4: Neuropathology 2 Flashcards Preview

Neurology Week 4 2018/19 > 4: Neuropathology 2 > Flashcards

Flashcards in 4: Neuropathology 2 Deck (47)
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1

Where is CSF produced?

Choroid plexuses of lateral, third and fourth ventricles

2

What is the other name for the cerebral aqueduct?

Aqueduct of Sylvius 

3

Where is CSF reabsorbed?

Arachnoid granulations -> Sagittal sinus

4

What are three problems with CSF which can cause hydrocephalus?

Overproduction

Lack of absorption

Obstruction

5

What is

a) non-communicating

b) communicating

hydrocephalus?

a) Non-communicating - blockage within ventricles prevents CSF flow

b) Communicating - blockage elsewhere e.g subarachnoid space or granulations causes CSF blockage and hydrocephalus

6

What happens if hydrocephalus occurs before the skull bones have fused?

Head enlargement

7

An increase in CSF volume leads to an increase in ___ ___.

intracranial pressure

8

What happens to the brain in response to raised intracranial pressure?

Compression

then Herniation

9

Why is brain herniation so dangerous?

Compression of cranial nerves and centres

10

How is cerebral perfusion pressure calculated?

MAP - ICP

11

What are the symptoms of a raised ICP?

Headaches

N&V

Papilloedema

Neck stiffness

12

What are some examples of space occupying lesions?

Tumour

Abscess

Haematoma

Cerebral oedema

13

Why are the focal headaches associated with SOLs worse in the morning?

During sleep you become slightly hypercapnic

Which increases pressure

14

On which side of the tentorium cerebelli do brain tumours tend to arise in

a) adults

b) children?

a) above

b) below

15

Brain tumours most commonly found in the population are (primary / secondary).

Secondary

metastatic cancers from liver, breast, lungs...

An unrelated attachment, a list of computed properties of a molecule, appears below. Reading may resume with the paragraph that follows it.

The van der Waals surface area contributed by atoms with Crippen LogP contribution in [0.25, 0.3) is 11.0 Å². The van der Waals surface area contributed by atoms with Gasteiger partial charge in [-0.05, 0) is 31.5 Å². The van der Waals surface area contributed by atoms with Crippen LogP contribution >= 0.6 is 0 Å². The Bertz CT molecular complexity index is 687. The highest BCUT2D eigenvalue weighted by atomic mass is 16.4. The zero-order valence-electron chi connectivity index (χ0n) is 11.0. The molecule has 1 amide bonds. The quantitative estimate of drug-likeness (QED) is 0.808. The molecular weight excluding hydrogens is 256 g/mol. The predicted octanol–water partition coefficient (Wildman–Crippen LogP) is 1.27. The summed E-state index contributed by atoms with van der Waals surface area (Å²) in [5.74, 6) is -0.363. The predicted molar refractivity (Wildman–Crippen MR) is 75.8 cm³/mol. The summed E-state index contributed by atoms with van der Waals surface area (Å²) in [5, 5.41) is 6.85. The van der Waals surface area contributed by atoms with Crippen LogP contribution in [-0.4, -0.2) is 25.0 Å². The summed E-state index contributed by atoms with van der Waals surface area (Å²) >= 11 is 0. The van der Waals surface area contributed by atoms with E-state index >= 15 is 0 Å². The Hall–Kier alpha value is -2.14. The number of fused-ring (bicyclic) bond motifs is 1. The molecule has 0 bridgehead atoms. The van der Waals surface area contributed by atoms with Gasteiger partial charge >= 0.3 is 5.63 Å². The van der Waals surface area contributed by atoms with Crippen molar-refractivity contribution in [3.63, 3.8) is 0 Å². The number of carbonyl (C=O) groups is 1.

16

Why are all brain tumours considered dangerous?

Compression effect

Even benign tumours grow slowly

17

What is the most common type of primary brain tumour in adults?

Astrocytoma (tumour of astrocytes, supporting cells)

18

Which grade of astrocytoma does not progress?

Who tends to get them?

Grade I

Children

19

Which grades of astrocytoma have the potential to become very malignant?

II, III and IV

20

What is a Grade IV astrocytoma called?

Glioblastoma

21

What is the 2nd most common primary brain tumour in children?

Where in the brain is it found?

Medulloblastoma

Cerebellum

22

Medulloblastomas are (well / poorly) differentiated and have a (good / poor) prognosis.

poorly differentiated

poor prognosis

23

What therapy is medulloblastoma susceptible to?

Radiotherapy

24

What is an abscess?

Empty space filled with pus

25

What are the symptoms of a brain abscess?

Fever

And raised ICP symptoms (headache, N&V, visual problems, neck stiffness)

26

How are brain abscesses investigated and treated?

Brain imaging (CT / MRI)

Aspiration Antibiotics

27

What is meant by missile and non-missile trauma?

Missile - penetrating

Non-missile - blunt

28

Penetrating head trauma tends to affect a ___ area.

focal area

29

The greater the ___ of a projectile, the greater the size of the injury it causes.

velocity

30

What happens to the head in a blunt force injury?

Sudden change in momentum